The following is more or less a recounting of an email I sent to Jeff a few days ago that sparked a good little discussion. I just wanted to share the impetus for that discussionwith you, ask if you or your LO have experienced such episodes and, if so, what effect did it have on you and those in your immediate circle and how did handle it?
Sometimes this disease mystifies me with its sudden transient nature. By way of example, I was carving the lid to a box for a Christmas present a few days ago, I know it’s early to start on Christmas but when you can’t rely on your brain you do what you can when you can, and things where going along as smoothly as they have in a loooong time. I was using a roto tool to outline the design I was carving into the lid and my lines were unusually crisp and straight, something I had almost given up on of late. I was approximately 2/3’s done when I realized I had completely fogged out. It took me several seconds to even realize where I was or what I was supposed to be doing. According to those with me, I had been speaking and responding normally just minutes before so I know the fog wasn’t long lasting but what was amazing is that it occurred in the blink of an eye. I didn’t feel it coming on at all and I don’t remember any of my actions during the fog. But here’s the really neat/freaky/amazing/(insert your own word here) thing, my body continued with what I was doing as if I had had no mental lapse whatsoever, sortof. The nice, crisp, straight lines that had been taking place now looked as though I had followed the path of a worm rather than my pattern. They were squiggly and ragged but for the most part followed the pattern lines. It’s as if my body was working on autopilot, just continuing from rote memory or muscle memory. I’m sure I must have seen what I was doing and visually guided my hands to some degree but I have no conscious memory of it. Again, autopilot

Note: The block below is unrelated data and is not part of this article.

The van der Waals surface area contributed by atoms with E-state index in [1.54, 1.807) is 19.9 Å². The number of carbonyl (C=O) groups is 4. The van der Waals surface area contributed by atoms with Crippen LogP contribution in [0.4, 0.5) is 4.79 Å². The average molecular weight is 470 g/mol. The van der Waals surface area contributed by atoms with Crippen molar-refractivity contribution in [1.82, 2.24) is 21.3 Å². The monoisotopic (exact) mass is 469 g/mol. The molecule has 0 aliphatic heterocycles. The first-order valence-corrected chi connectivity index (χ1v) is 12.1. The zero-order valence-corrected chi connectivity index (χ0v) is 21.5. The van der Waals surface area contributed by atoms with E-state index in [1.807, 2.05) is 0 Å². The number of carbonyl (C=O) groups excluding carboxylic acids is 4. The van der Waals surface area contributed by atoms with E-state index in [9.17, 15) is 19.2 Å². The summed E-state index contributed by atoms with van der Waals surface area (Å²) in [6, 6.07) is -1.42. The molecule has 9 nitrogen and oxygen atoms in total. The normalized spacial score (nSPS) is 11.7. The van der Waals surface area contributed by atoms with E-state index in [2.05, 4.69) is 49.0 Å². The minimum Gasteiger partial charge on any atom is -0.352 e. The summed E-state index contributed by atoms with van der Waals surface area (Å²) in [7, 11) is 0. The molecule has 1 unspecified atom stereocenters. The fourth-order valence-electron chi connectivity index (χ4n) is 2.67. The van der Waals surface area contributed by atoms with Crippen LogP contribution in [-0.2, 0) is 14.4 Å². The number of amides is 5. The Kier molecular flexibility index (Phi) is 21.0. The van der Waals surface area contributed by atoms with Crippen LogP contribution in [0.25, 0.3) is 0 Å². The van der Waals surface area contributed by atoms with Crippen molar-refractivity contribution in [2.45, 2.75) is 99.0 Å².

One of the more interesting questions to come out of our discussion of this scenario was that if I’m/you’re/whoever is working with a power tool in this autopilot state and happen to slip and start digging into your finger say, would the pain be enough to bring you back to reality. And if it did, would it bring you back far enough to realize what was happening and that you needed to provide a remedy to the situation or would you be as a young child and only know that it hurts and perhaps go on to make the situation worse. We have our theories but I’m curious to hear your thoughts.To be clear, sligpping fairly quickly into a fog is nothing new to me. I’m just not accustomed to it becoming that profound that quickly and having absolutely no memory of the intervening time afterward. I suppose I still have a lot to learn. Just hope I can remember some of it.